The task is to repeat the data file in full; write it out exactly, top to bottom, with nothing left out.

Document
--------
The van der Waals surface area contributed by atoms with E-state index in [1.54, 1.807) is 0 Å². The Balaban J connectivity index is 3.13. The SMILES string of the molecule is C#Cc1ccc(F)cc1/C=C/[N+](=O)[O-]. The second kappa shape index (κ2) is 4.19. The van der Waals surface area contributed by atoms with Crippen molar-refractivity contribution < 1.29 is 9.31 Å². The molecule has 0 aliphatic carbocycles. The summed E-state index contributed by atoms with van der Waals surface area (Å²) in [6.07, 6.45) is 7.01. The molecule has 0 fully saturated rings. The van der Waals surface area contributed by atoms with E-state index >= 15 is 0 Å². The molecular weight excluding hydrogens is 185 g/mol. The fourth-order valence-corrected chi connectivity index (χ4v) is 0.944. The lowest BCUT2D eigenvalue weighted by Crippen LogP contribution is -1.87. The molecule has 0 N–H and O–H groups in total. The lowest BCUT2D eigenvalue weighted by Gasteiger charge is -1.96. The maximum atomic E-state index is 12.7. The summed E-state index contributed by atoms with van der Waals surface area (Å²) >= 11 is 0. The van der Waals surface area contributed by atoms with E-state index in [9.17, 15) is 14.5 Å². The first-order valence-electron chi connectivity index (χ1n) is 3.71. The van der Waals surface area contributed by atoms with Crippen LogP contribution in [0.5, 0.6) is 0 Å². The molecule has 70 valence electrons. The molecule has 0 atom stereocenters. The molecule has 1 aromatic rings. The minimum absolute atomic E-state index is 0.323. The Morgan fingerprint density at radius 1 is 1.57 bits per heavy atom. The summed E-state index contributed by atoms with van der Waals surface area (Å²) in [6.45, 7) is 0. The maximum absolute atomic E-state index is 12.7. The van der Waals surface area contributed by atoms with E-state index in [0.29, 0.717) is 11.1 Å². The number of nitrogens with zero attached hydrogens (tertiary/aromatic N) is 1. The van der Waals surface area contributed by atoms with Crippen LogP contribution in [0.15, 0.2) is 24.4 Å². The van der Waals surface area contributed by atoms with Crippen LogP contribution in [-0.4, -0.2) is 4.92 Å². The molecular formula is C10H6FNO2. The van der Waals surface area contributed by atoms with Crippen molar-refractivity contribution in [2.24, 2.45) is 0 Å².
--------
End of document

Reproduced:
The van der Waals surface area contributed by atoms with E-state index in [1.54, 1.807) is 0 Å². The Balaban J connectivity index is 3.13. The SMILES string of the molecule is C#Cc1ccc(F)cc1/C=C/[N+](=O)[O-]. The second kappa shape index (κ2) is 4.19. The van der Waals surface area contributed by atoms with Crippen molar-refractivity contribution < 1.29 is 9.31 Å². The molecule has 0 aliphatic carbocycles. The summed E-state index contributed by atoms with van der Waals surface area (Å²) in [6.07, 6.45) is 7.01. The molecule has 0 fully saturated rings. The van der Waals surface area contributed by atoms with E-state index >= 15 is 0 Å². The molecular weight excluding hydrogens is 185 g/mol. The fourth-order valence-corrected chi connectivity index (χ4v) is 0.944. The lowest BCUT2D eigenvalue weighted by Crippen LogP contribution is -1.87. The molecule has 0 N–H and O–H groups in total. The lowest BCUT2D eigenvalue weighted by Gasteiger charge is -1.96. The maximum atomic E-state index is 12.7. The summed E-state index contributed by atoms with van der Waals surface area (Å²) >= 11 is 0. The van der Waals surface area contributed by atoms with E-state index in [9.17, 15) is 14.5 Å². The first-order valence-electron chi connectivity index (χ1n) is 3.71. The van der Waals surface area contributed by atoms with Crippen LogP contribution in [0.5, 0.6) is 0 Å². The molecule has 70 valence electrons. The molecule has 0 atom stereocenters. The molecule has 1 aromatic rings. The minimum absolute atomic E-state index is 0.323. The Morgan fingerprint density at radius 1 is 1.57 bits per heavy atom. The summed E-state index contributed by atoms with van der Waals surface area (Å²) in [6.45, 7) is 0. The maximum absolute atomic E-state index is 12.7. The van der Waals surface area contributed by atoms with E-state index in [0.29, 0.717) is 11.1 Å². The number of nitrogens with zero attached hydrogens (tertiary/aromatic N) is 1. The van der Waals surface area contributed by atoms with Crippen LogP contribution in [0.15, 0.2) is 24.4 Å². The van der Waals surface area contributed by atoms with Crippen LogP contribution in [-0.4, -0.2) is 4.92 Å². The molecular formula is C10H6FNO2. The van der Waals surface area contributed by atoms with Crippen molar-refractivity contribution in [2.24, 2.45) is 0 Å².